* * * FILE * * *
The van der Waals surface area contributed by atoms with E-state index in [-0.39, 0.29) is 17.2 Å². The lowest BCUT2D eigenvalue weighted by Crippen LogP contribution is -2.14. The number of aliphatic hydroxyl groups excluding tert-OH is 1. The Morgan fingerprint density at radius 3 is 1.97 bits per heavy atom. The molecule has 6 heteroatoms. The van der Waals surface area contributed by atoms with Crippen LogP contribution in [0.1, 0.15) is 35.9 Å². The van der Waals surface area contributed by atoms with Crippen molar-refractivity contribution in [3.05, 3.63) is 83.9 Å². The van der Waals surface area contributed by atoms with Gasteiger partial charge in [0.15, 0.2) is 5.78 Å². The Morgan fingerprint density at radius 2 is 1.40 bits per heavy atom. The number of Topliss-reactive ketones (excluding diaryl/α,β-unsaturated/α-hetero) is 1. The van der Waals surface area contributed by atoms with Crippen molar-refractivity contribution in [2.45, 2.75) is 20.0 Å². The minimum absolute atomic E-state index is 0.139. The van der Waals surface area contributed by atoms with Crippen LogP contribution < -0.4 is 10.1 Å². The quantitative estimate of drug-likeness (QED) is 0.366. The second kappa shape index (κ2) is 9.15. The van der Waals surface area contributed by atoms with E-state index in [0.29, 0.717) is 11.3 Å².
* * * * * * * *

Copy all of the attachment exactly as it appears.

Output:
The van der Waals surface area contributed by atoms with E-state index in [-0.39, 0.29) is 17.2 Å². The lowest BCUT2D eigenvalue weighted by Crippen LogP contribution is -2.14. The number of aliphatic hydroxyl groups excluding tert-OH is 1. The Morgan fingerprint density at radius 3 is 1.97 bits per heavy atom. The molecule has 6 heteroatoms. The van der Waals surface area contributed by atoms with Crippen LogP contribution in [0.1, 0.15) is 35.9 Å². The van der Waals surface area contributed by atoms with Crippen molar-refractivity contribution in [3.05, 3.63) is 83.9 Å². The van der Waals surface area contributed by atoms with Gasteiger partial charge in [0.15, 0.2) is 5.78 Å². The Morgan fingerprint density at radius 2 is 1.40 bits per heavy atom. The number of Topliss-reactive ketones (excluding diaryl/α,β-unsaturated/α-hetero) is 1. The van der Waals surface area contributed by atoms with Crippen molar-refractivity contribution in [2.45, 2.75) is 20.0 Å². The minimum absolute atomic E-state index is 0.139. The van der Waals surface area contributed by atoms with Crippen LogP contribution < -0.4 is 10.1 Å². The quantitative estimate of drug-likeness (QED) is 0.366. The second kappa shape index (κ2) is 9.15. The van der Waals surface area contributed by atoms with E-state index in [0.29, 0.717) is 11.3 Å².